Now I spend a lot of time counseling people on how they can return to work without risking their benefits or causing an overpayment which is quite a development after 18 years.  Full-time work may not be an option for everyone but the possibility of more education can be, which I find very rewarding. 
 
Working here in the Advocacy Unit at GMHC has been a wonderful experience with many highs and lows. I have grown in the process, utilized unexpected skills, and further honed my “nagging wife and elder sister” qualities. The hardest thing I have had to learn is that I cannot make someone do something. I can inform and make sure that the client is aware of the options, but the choice of the next step is not mine.
 
Lastly, I became a member of GMHC’s Consumer Advisory Board (CAB) at their invitation which has been a major compliment that I appreciate.  This group advocates for the clients’ concerns which are shared at the monthly meeting. The CAB also educates clients about upcoming changes internally and externally. The monthly meeting is an open arena to discuss issues that I as a member can participate in or learn from which allows me to grow.
 
"I Hear Stories that Make My Heart Ache"

Jason CianciottoBy Jason Cianciotto, Director of Public Policy, GMHC

What could our movement to end the HIV epidemic accomplish with $24 billion?

According to an estimate from the financial services company, Standard and Poors (S&P), that is what the government shutdown cost the U.S. economy. The same political leaders heralding austerity as critical to our nation’s future facilitated shenanigans that cost nearly 30% of the $85 billion cut by sequestration this year.

This is why I woke up Thursday happy the shutdown ended but even angrier. Amidst this political theater, the real-world affects of federal funding cuts have received little attention. This is especially the case for people living with HIV/AIDS.

It’s time for that to change.

Earlier this week CNN shed light on the consequences of sequestration with a video featuring how cuts have affected programs and services at GMHC. The list is long and depressing: Food pantry bags cut 47%; substance abuse counseling sessions cut 20%; mental health counseling sessions cut 10%; 500 hours of legal counseling services cut; multiple layoffs; a furlough of the entire agency for 1 week; and much more.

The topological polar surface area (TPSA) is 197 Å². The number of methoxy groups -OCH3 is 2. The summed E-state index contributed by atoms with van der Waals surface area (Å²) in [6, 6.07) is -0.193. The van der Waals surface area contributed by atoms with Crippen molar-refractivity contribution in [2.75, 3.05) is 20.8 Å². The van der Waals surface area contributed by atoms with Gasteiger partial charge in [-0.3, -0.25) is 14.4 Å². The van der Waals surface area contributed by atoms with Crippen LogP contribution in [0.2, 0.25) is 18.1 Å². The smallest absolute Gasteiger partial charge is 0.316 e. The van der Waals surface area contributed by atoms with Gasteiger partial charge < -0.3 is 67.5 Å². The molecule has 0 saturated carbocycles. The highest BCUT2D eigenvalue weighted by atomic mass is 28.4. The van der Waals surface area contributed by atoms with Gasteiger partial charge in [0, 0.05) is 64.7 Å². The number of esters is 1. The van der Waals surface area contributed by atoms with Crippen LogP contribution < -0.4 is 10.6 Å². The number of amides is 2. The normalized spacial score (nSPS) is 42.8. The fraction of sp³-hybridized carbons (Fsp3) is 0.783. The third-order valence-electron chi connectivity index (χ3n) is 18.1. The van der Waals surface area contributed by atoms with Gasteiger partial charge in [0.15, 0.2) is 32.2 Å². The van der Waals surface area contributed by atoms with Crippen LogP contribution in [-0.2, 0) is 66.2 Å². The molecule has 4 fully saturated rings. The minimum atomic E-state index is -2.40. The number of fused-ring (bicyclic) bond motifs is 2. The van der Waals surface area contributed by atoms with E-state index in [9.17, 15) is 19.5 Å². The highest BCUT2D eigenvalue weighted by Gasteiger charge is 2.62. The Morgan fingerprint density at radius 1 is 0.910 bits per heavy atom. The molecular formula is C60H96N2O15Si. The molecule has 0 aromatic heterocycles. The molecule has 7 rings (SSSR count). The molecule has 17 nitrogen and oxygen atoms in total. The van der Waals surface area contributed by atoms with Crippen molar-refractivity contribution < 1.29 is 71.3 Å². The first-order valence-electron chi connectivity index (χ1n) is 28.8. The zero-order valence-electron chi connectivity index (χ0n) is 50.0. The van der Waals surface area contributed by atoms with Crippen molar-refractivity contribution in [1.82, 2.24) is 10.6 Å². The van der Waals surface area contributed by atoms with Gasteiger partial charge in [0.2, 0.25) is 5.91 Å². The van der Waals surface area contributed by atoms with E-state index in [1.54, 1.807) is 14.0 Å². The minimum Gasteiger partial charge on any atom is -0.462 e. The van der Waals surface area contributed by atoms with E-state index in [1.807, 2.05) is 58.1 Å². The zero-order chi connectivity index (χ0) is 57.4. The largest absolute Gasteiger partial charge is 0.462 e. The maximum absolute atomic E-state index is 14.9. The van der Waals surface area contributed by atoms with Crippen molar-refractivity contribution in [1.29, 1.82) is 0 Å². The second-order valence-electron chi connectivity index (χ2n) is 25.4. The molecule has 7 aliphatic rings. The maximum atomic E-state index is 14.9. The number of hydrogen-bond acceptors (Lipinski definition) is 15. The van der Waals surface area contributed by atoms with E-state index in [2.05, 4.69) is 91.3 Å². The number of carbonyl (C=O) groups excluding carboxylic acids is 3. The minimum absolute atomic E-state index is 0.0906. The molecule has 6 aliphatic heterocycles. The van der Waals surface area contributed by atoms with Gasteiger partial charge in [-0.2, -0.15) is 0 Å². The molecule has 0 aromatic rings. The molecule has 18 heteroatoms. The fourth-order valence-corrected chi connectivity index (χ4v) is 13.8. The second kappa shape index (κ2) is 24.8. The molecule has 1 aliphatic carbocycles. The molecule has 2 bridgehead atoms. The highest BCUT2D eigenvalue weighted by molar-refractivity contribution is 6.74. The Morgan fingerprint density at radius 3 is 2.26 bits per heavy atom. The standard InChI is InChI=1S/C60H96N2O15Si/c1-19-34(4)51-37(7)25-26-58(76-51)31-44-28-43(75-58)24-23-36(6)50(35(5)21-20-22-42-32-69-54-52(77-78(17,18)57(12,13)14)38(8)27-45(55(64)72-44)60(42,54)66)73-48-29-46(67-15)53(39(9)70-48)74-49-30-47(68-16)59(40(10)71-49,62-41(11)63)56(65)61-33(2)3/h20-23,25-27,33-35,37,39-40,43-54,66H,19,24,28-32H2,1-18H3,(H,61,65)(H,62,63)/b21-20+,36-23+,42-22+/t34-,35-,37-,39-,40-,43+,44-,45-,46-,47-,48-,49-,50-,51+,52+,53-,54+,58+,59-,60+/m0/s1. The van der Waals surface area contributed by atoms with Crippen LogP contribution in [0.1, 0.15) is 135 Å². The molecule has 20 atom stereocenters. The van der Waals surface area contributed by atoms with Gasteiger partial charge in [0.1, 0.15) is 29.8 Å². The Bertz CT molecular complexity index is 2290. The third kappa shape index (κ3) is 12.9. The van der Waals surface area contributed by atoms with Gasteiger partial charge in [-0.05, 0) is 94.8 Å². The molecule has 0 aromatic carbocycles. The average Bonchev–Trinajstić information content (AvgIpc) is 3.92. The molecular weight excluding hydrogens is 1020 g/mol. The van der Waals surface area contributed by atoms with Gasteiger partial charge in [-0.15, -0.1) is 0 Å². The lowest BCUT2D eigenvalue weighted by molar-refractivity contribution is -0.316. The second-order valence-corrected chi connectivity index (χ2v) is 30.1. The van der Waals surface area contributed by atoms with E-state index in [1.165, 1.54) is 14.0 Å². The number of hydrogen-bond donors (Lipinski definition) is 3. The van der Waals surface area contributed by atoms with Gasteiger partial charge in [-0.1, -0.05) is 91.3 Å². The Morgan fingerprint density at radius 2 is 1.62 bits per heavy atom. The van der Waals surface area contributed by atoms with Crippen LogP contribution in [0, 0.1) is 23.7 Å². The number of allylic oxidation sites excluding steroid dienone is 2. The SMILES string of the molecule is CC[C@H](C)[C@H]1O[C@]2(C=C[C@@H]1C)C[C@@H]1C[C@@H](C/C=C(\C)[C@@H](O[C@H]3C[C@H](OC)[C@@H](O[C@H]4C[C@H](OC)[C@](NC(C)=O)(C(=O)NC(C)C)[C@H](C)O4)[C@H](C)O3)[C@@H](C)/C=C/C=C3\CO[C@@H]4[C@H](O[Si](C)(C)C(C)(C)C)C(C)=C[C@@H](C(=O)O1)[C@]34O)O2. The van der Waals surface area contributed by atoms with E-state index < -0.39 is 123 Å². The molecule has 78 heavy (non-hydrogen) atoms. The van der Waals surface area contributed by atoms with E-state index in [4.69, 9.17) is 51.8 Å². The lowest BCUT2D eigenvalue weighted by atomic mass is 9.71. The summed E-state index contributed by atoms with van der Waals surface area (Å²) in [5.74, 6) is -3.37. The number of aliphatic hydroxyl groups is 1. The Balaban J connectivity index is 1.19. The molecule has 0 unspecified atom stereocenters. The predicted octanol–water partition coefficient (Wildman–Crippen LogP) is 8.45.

Of course, our real focus should be on how these cuts affect the people who come to us for lifesaving services every day. When I spend time with them I hear stories that make my heart ache. One was shocked to learn that he could no longer receive additional portions from our hot meals program, the only nutritious meal he is able to get per day to help mediate the side effects of his medication. Another became distraught after learning that there was now a one-month waiting list to access individual mental health counseling.

As GMHC’s interim CEO Janet Weinberg shared in the CNN video, it’s not like there are other organizations with increased capacity to whom we can refer people in need. These cuts have caused every organization to bleed.

Just a few days before the shutdown, I joined several colleagues from the AIDS United Public Policy Committee for a Congressional visit day focused on the effects of the sequester. We met with several staffers of Members of Congress, including those representing our respectivehome states, Congresswomen Pelosi’s office, and the Health Legislative Aids for House Speaker John Boehner. Our visits with allies produced a unanimous message to bring home: We must actively pursue media outlets and allies to educate the public and lift the voices of people who oppose these draconian federal funding cuts.

Now that the shutdown drama is over, it’s urgent that we re-focus on sharing these stories. The stigma and fear still connected to HIV means that we have to find ways to both empower those willing to share publicly and protect those in need by being their voice when meeting with political leaders and the media.